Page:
By Richard Javad Heydarian
“Are you sure you (Filipinos) want to get into a fight where you will be the battleground?”, Singapore Prime Minister Lee Hsien Loong cautioned at a recent forum in the city-state when asked about rising tensions in the South China Sea.
The leader’s comments came shortly after yet another incident that risked tilting toward violence between Chinese and Philippine coast guard forces.
Manila accused Beijing of conducting “dangerous maneuvers” during its latest resupply mission to the hotly disputed Second Thomas Shoal, a feature which precariously hosts a detachment of Filipino soldiers atop a grounded vessel. Beijing has consistently claimed Manila is the provocateur in recent incidents around the shoal.
In the event, a Chinese Coast Guard vessel fired a water cannon at a Philippine counterpart after Beijing said it “entered the waters adjacent to [Second Thomas Shoal] Reef in China’s [Spratly] Islands without the permission of the Chinese government.”
China also warned the Philippines against refurbishing its de facto naval base in the area, the largely dilapidated BRP Sierra Madre vessel, lest it risk armed confrontation.
For its part, Manila has maintained that since the disputed feature is just a low-tide elevation within its continental shelf, as per a 2016 arbitral tribunal ruling under the United Nations Convention on the Law of the Sea (UNCLOS), the Second Thomas Shoal is not even a territory to be claimed by Beijing.
Western powers, Japan and traditionally neutral nations like India have publicly expressed support for the Philippines amid multiple encounters and near-collisions with Chinese maritime forces in recent months. But most Association of Southeast Asian Nations (ASEAN) members have remained largely silent on the issue.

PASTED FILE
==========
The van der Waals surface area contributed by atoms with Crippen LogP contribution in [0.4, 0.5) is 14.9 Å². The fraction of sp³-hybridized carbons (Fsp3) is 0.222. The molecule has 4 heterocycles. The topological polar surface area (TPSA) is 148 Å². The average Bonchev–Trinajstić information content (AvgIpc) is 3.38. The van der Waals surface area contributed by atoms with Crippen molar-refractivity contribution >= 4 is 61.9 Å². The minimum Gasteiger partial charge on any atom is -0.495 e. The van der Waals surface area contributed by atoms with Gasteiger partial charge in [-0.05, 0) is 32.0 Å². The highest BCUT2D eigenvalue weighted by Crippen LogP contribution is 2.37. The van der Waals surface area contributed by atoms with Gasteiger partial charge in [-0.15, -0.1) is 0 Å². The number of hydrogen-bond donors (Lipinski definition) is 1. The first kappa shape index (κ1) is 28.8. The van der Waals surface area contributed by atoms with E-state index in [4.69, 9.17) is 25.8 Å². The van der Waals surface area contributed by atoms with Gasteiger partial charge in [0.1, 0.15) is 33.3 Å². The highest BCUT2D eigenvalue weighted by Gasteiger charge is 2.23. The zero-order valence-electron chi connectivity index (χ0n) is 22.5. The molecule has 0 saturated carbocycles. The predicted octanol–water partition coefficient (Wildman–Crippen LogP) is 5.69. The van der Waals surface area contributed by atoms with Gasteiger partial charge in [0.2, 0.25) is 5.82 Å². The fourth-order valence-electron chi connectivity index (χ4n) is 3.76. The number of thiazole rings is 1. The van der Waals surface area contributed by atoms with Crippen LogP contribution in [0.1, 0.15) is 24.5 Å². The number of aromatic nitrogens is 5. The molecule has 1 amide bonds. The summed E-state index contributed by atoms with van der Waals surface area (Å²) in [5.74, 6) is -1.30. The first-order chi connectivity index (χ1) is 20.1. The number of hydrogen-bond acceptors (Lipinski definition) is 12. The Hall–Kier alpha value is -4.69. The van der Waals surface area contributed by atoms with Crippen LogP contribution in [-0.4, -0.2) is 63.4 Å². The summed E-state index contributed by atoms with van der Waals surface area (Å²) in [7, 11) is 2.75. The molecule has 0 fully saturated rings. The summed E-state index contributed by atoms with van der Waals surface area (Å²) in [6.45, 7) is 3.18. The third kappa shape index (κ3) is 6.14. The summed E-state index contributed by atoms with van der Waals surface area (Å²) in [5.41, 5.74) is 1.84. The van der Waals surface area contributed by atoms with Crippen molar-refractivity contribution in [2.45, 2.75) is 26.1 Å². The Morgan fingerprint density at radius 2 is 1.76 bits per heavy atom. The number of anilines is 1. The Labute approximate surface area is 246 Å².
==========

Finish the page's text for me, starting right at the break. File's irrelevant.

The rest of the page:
“The South China Sea is important, but it is not the only thing at stake,” Singapore’s leader Lee said while expressing his hope that none of the region’s rival claimants “truly want to push it to the brink.”
Malaysia, Vietnam and Indonesia also have rival sea claims with China, but none are pushing back as hard as the Philippines.
Lee’s comments, however, didn’t go down well with many Filipinos who lament the lack of support, if not outright abandonment, from its ASEAN brethren amid its intensifying maritime tussle with the Asian superpower.
Home to Asia’s first anti-colonial revolution, the Philippines sees itself as a key member of the Global South. In fact, its voting record at the United Nations has largely tracked with fellow post-colonial nations including among ASEAN members.Top of Form
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At the same time, Manila has aligned with more Western democratic nations during many key UN votes, most notably on the creation of the State of Israel, the recent Ukraine conflict and the current Israel-Hamas war.
Throughout the Cold War period, the Philippines also kept a healthy distance from its more communist-friendly counterparts, most notably Indonesia and India, during the 1955 Bandung Conference.
Although the Philippines is one of the founding members of ASEAN, originally devised as an anti-communist bloc, it has had relatively testy relations with neighbors over the interceding decades. This largely stems from Manila’s geographic and cultural distance from the rest of Southeast Asia.
Geographically, Manila is far closer to Taipei than all ASEAN capitals. Manila is just as close to Guam, Tokyo and Seoul as it is to key Southeast Asian capitals such as Jakarta and Singapore.
This has had major geopolitical implications, namely making Manila historically central to determining the broader order in the Western Pacific and Northeast Asia.
As a former Spanish and American colony, the Philippines’ cultural distance from the rest of ASEAN is just as pronounced. A Catholic-majority nation with a long history of liberal democratic politics, the Philippines has arguably more in common with Latin American nations than some of its immediate neighbors.
And as America’s oldest ally in Asia, the Philippines has been a key pivot point of Washington’s grand strategy in the region. Already enjoying a Status of Visiting Forces Agreement with Australia, the Philippines is also the only Southeast Asian nation to have openly backed the Australia-UK-US (AUKUS) defense pact.